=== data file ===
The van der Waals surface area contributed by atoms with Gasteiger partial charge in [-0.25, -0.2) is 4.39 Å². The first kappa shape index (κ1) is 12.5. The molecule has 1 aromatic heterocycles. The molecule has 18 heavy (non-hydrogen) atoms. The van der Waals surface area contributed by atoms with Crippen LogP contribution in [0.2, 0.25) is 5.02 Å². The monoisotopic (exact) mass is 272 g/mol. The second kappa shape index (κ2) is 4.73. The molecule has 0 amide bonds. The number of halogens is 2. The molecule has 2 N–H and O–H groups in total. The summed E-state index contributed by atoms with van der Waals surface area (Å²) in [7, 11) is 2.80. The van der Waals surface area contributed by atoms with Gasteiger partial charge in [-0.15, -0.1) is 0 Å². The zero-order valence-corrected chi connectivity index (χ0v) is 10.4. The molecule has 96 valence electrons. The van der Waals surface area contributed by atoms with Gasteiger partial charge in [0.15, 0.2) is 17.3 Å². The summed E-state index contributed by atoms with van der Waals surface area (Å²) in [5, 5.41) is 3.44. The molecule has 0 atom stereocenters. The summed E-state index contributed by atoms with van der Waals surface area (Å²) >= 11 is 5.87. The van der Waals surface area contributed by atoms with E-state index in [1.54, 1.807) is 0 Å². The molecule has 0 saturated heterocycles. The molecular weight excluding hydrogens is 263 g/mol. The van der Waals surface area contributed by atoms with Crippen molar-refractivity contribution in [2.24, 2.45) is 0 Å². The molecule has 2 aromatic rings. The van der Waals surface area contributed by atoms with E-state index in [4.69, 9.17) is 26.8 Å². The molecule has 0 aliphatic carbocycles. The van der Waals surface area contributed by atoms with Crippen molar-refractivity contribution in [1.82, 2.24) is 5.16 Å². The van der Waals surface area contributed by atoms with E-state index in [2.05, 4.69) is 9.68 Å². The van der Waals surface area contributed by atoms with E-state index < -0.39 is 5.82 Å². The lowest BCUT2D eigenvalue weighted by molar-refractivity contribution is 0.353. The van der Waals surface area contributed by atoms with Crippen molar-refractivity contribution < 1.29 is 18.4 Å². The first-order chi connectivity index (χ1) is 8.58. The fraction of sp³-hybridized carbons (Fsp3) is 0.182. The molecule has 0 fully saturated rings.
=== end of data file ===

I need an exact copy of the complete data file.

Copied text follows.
The van der Waals surface area contributed by atoms with Gasteiger partial charge in [-0.25, -0.2) is 4.39 Å². The first kappa shape index (κ1) is 12.5. The molecule has 1 aromatic heterocycles. The molecule has 18 heavy (non-hydrogen) atoms. The van der Waals surface area contributed by atoms with Crippen LogP contribution in [0.2, 0.25) is 5.02 Å². The monoisotopic (exact) mass is 272 g/mol. The second kappa shape index (κ2) is 4.73. The molecule has 0 amide bonds. The number of halogens is 2. The molecule has 2 N–H and O–H groups in total. The summed E-state index contributed by atoms with van der Waals surface area (Å²) in [7, 11) is 2.80. The van der Waals surface area contributed by atoms with Gasteiger partial charge in [-0.15, -0.1) is 0 Å². The zero-order valence-corrected chi connectivity index (χ0v) is 10.4. The molecule has 96 valence electrons. The van der Waals surface area contributed by atoms with Gasteiger partial charge in [0.15, 0.2) is 17.3 Å². The summed E-state index contributed by atoms with van der Waals surface area (Å²) in [5, 5.41) is 3.44. The molecule has 0 atom stereocenters. The summed E-state index contributed by atoms with van der Waals surface area (Å²) >= 11 is 5.87. The van der Waals surface area contributed by atoms with E-state index in [1.54, 1.807) is 0 Å². The molecule has 0 saturated heterocycles. The molecular weight excluding hydrogens is 263 g/mol. The van der Waals surface area contributed by atoms with Crippen molar-refractivity contribution in [2.24, 2.45) is 0 Å². The molecule has 2 aromatic rings. The van der Waals surface area contributed by atoms with E-state index in [4.69, 9.17) is 26.8 Å². The molecule has 0 aliphatic carbocycles. The van der Waals surface area contributed by atoms with Crippen molar-refractivity contribution in [1.82, 2.24) is 5.16 Å². The van der Waals surface area contributed by atoms with E-state index in [2.05, 4.69) is 9.68 Å². The van der Waals surface area contributed by atoms with E-state index < -0.39 is 5.82 Å². The lowest BCUT2D eigenvalue weighted by molar-refractivity contribution is 0.353. The van der Waals surface area contributed by atoms with Crippen molar-refractivity contribution < 1.29 is 18.4 Å². The first-order chi connectivity index (χ1) is 8.58. The fraction of sp³-hybridized carbons (Fsp3) is 0.182. The molecule has 0 fully saturated rings.